"'When considering a challenge to the sufficiency of the evidence to support a conviction, we review the entire record in the light most favorable to the judgment to determine whether it contains substantial evidence-that is, evidence that is reasonable, credible, and of solid value-from which a reasonable trier of fact could find the defendant guilty beyond a reasonable doubt.' [Citation.]" (People v. Avila (2009) 46 Cal.4th 680, 701.) "We must presume in support of the judgment the existence of every fact that the trier of fact could reasonably deduce from the evidence. [Citation.]" (People v. Medina (2009) 46 Cal.4th 913, 919.) "A reversal for insufficient evidence 'is unwarranted unless it appears "that upon no hypothesis whatever is there sufficient substantial evidence to support"' the jury's verdict. [Citation.]" (People v. Zamudio (2008) 43 Cal.4th 327, 357.)
B. Factual Background
Two prosecution witnesses - Deputy Edwards and Officer Gomez - testified that defendant had been booked. Defendant also testified that she had been booked.
On direct examination, the prosecutor engaged in the following exchange with Deputy Edwards concerning the events that transpired after defendant was taken to the hospital:
"Q: Eventually were you given the okay to book the defendant?
"Q: Where did you do that?
"A: At Long Beach P.D." Officer Gomez, on cross-examination engaged in the following exchange:
"Q: Do you know how much [defendant] weighs approximately?
"A: Approximately I just, when I checked her booking paperwork."
Defendant also testified that she had been booked. On direct examination, defense counsel and defendant engaged in the following exchange:
"Q: Had you been booked and arrested on March 30th?
"A: I was booked and arrested after I came from the hospital."
Later, on cross-examination, the prosecutor and defendant engaged in the following exchange:
"Q: Ma'am, when you were actually brought into the Long Beach jail facility the first time, did they take you in some elevators?
"A: To come up?
"A: Deputy Edwards and Deputy Laws that's who booked me in.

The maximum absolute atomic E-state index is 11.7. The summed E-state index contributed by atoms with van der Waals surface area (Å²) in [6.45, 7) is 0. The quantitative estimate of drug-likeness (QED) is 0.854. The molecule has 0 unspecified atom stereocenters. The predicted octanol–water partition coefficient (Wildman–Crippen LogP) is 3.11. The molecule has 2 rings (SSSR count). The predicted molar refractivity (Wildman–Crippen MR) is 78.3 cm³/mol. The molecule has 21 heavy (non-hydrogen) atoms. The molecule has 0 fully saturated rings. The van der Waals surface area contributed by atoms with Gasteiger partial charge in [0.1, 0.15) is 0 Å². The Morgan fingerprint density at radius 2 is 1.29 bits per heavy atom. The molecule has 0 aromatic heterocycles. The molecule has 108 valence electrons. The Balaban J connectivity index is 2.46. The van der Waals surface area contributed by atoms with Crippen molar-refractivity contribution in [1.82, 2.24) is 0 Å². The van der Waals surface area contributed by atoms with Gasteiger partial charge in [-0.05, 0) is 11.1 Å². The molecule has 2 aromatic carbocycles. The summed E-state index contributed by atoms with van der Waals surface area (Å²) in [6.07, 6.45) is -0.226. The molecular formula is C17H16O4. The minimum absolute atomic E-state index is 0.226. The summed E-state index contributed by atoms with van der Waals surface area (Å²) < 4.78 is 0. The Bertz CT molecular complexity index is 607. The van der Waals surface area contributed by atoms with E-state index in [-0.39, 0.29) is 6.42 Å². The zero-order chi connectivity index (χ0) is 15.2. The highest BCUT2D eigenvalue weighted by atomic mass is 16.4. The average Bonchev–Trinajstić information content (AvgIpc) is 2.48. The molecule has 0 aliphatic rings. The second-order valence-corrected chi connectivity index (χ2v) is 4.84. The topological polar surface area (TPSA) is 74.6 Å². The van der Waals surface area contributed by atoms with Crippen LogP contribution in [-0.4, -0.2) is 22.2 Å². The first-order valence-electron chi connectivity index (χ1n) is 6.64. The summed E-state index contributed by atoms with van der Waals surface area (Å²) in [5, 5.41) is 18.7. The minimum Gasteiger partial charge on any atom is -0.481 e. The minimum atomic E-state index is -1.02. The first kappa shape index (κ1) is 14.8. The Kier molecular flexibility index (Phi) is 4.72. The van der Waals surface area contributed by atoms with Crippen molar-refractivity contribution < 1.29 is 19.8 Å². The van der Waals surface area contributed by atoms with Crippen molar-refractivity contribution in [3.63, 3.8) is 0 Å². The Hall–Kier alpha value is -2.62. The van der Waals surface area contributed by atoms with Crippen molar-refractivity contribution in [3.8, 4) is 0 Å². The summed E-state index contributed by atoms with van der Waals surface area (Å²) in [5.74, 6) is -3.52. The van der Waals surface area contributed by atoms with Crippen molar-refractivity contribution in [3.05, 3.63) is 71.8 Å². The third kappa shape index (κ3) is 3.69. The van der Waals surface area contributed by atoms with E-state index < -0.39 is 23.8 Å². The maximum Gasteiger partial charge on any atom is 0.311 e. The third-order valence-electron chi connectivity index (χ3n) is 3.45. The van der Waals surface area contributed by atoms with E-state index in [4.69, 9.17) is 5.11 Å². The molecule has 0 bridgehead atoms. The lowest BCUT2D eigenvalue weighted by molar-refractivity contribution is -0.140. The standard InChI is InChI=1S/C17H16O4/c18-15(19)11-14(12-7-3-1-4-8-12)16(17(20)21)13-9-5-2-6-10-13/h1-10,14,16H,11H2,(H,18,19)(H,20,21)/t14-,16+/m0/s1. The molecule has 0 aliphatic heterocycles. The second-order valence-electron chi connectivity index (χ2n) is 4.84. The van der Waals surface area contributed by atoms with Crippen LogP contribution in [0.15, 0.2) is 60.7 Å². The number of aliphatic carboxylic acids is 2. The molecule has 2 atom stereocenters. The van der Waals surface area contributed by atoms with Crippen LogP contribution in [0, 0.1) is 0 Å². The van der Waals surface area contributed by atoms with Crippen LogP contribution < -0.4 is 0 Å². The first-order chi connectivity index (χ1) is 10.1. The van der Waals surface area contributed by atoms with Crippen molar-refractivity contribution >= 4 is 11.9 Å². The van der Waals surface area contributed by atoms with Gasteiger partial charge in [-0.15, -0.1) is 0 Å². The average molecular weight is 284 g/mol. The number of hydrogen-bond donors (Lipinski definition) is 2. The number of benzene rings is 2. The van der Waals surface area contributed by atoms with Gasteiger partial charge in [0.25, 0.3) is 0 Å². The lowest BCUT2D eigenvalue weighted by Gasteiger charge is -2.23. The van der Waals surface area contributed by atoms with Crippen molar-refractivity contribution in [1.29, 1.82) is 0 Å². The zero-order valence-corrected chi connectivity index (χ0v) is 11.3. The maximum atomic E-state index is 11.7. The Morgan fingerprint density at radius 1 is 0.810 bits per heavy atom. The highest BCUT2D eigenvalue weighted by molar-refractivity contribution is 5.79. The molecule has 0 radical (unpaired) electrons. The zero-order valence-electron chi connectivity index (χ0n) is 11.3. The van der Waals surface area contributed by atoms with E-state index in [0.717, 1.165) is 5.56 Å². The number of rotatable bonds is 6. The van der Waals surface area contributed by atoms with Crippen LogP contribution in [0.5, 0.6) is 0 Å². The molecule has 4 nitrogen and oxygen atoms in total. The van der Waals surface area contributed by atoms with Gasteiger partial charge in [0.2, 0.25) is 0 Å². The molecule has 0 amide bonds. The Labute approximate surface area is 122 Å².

"Q: Hold on. Did you actually go up some elevators?
"Q: And did you go to a locked door to get in the jail?
"A: You come underground through the car, with the cars so I was drove in, and then I went to the booking thing right there where Edwards talked to Officer -."
C. Relevant Legal Principles
One of the elements of the offense of escape by force or violence is that the defendant was "arrested and booked for, charged with, or convicted of a felony." (§ 4532, subds. (b)(1) & (2).) Section 7, subdivision 21, defines the term "book" as "the recordation of an arrest in official police records, and the taking by the police of fingerprints and photographs of the person arrested, or any of these acts following an arrest." (§ 7, subd. 21.) The trial court instructed the jury with CALJIC No. 7.31 that the prosecution had to prove, among other elements, that "A person was arrested and booked or charged with a felony."
The evidence was sufficient for a reasonable juror to find that defendant was booked as that term is defined by section 7, subdivision 21. Deputy Edwards testified that defendant was booked at the Long Beach Police Department. Officer Gomez, a detention officer at the Long Beach Police Department's women's jail, testified that she had "checked" defendant's "booking paperwork." Defendant, an admitted "ex-convict" who presumably was aware of the booking procedures, testified that she was booked at the jail after having been released from the hospital, and that Deputies Edwards and Laws "booked [her] in."
III. The Trial Court's Error In Failing To Instruct On The Lesser Included Offense Of Simple Assault Was Prejudicial
In connection with the events at the jail, defendant was convicted of assault by means likely to produce great bodily injury. (§ 245, subd. (a)(1).) Defendant asserts that the trial court erred in failing to instruct the jury, sua sponte, on simple assault as a lesser included offense to assault by means likely to produce great bodily injury, and that the error was prejudicial. We agree.
A trial court has a sua sponte duty in a criminal case to instruct on the general principles of law that are relevant to the issues raised by the evidence. (People v. Breverman (1998) 19 Cal.4th 142, 154.) "That obligation has been held to include giving instructions on lesser included offenses when the evidence raises a question as to whether all of the elements of the charged offense were present [citation] but not when there is no evidence that the offense was less than that charged. [Citations.]" (Ibid.) Simple assault is a lesser included offense of assault by means likely to produce great bodily injury. (People v. Rupert (1971) 20 Cal.App.3d 961, 968.)
The use of hands or feet alone is sufficient to support a conviction of assault by means of force likely to produce great bodily injury. (People v. Aguilar (1997) 16 Cal.4th 1023, 1028; People v. Wingo (1975) 14 Cal.3d 169, 176.) A "'trial court may properly refuse to instruct upon simple assault where the evidence is such as to make it clear that if the defendant is guilty at all, he is guilty of the higher offense [felonious assault].' [Citations]" (People v. Berry (1976) 18 Cal.3d 509, 519.) In People v. Berry, the defendant admitted that he choked the victim into unconsciousness. (Ibid.) Such evidence, the court held, "necessarily indicates force likely to produce great bodily injury." (Ibid.)